Not open for further replies.


New member
Jun 3, 2008
Learn about ALS
Hello all! I'm new here and I'm in the process of being DXed. I want to thank you all for sharing so freely on here..for people new to the process, it brings great comfort as well as a wealth of knowledge.

My appointment with the MND/ALS Center at the U of U is over a month away. I can't believe how slow everything runs when it comes to ALS.
With it's course, you would like there would be some sense of urgency...

Anyway, I don't have many privilages here and can't really access anything, so I was wondering if some of you could elaborate alittle or enlighten me on some of these drugs...

It appears that 3 treatments, talampanel, tamoxifen and lithium have
encouraging data from small, pilot studies in people with ALS. But what of these others...and have any studies been initiated that use combinations of these drugs?
What's the hold up on the 3 listed above...if it shows promising results...lets get it going with everyone! Wouldn't 1000 of us be a strong enough study to show actual results?
I just feel so frustrated right now...

These are the drugs I found listed...

Ceftriaxone: Glutamate antagonisms (Increases EAAT2/GLT1 activity), antioxidant
ONO-2506 Prevents reactive astrocytosis; glutamate antagonism

Co-enzyme Q-10 Antioxidant; facilitates mitochondrial respiration

Memantine: N-methyl D-aspartate (NMDA) receptor antagonist

MCI-186: Antioxidant, facilitates mitochondrial respiration; anti-apoptotic

Diaphragm Pacing: Implantation of a minimally invasive diaphragm pacing system (DPS) with therapeutic electrostimulation may help maintain diaphragm function and slow or arrest the rate of respiratory decline in patients with amyotrophic lateral sclerosis.

Arimoclomo:l Heat shock protein inducer

Antisense Oligonucleotide: Decrease production of SOD1 protein. Trial for people with familial ALS
SOD1 secondary to mutations in the gene for superoxide dismutase 1.

Talampanal: a-amino-3-hydroxy-5-methylisoxazole-4-propionic acid (AMPA)
receptor modulator (glutamate antagonist)

TRO19622: facilitates mitochondrial respiration; glutamate antagonist;

R+ Pramipexole: Antioxidant

Arimoclomol – FALS Heat shock protein inducer; Trial for people with ALS
secondary to mutations in the gene for superoxide dismutase 1.

Lithium: Increased autophagy, anti-apoptotic, glutamate antagonist

Any and all info or comments would be greatly appreciated...
Thanks again for sharing so freely here...It has meant alot to me!
Hey Julie!

Welcome to the forum, sorry you had to look us up.

A good place to find out about therapies and the lack thereof is at the ALSTDI forum. There are members very well versed in the research aspect of almost every therapy known to ALS. This is a well reputed forum and research facility started by a young man that had ALS.

As for Lithium, there is a "self" study at present:


Thank you so much for the warm welcome and for answering. :)
I will check out the websites you suggested.

Have a great evening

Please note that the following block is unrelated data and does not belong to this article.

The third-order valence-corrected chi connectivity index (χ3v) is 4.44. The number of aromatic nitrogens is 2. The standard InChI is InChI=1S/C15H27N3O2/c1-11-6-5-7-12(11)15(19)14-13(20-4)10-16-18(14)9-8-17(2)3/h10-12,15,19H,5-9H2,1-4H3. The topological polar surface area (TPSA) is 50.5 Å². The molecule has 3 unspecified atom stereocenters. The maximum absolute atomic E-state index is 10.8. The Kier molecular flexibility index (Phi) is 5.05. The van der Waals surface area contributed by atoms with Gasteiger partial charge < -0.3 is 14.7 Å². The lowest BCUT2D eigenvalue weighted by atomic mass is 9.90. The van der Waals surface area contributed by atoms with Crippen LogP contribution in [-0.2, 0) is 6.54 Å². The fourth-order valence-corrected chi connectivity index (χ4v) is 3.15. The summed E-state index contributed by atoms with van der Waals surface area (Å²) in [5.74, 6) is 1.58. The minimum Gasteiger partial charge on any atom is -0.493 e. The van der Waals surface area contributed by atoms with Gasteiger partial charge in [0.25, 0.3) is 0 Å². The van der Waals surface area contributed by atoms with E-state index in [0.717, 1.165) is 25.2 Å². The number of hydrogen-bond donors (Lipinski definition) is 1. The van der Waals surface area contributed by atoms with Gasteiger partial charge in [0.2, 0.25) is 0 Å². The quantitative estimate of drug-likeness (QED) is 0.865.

Hi Jewels- I don't have much to add but wanted to welcome you to the forum. Let us know how your research is going! :-D Cindy
The only thing I can tell you about the reason they don't hurry up and treat everyone with these drugs is because they either have mixed results (some studies say they work others say they don't), they don't work at all for ALS, or they just don't have enough data to make a conclusion about their effectiveness yet. I can tell you one thing about Lithium is that I found mixed results about it's effectiveness with ALS. One thing researchers keep in mind with any results of meds is the placebo effect. This could also be delaying the whole process.

Hope this helps,
Student Nurse
I would like to add to this thread the question if anyone thinks "clincal trials" are a good idea if someone is in the early stages of a MND? I have an offical diagnosed of ALS although they are watching it closely as PLS (my symptoms are mainly in my legs with some in my left arm). I had a clean EMG in my legs months ago and my leg symptoms have progressed for about a year & a half now. I guess I am just a little scaried to try something new and not approved yet. My legs are pretty much to the point that I can not make it thru a week of work with what I do, so I didn't want to just go on disability and do nothing. So I was asked to take part in this study, which would at least be a little productive on my part. But I really think that if I try this I would need to go on disability due to what is being asked during the study (a lot of visits & follow up tests).
Clinical trials are a personal choice. Only you know how you feel and what you can and can't handle. Do some research on the trial and what the endpoints are. In other words what is the trial attempting to prove, slowed progression, drug safety, etc. See what mechanisms it is supposed to work on and what the expected side effects might be. Then discuss that with your care team and make an informed decision. Trials are just that...trials.
You can always opt out of the trial if you feel you are harming yourself.

My husband got out of the trial he was in because the measurement techniques they were using to gauge progression in ALS made his symptoms worse.

He felt bad about it, as he wanted to be able to contribute something.
Not open for further replies.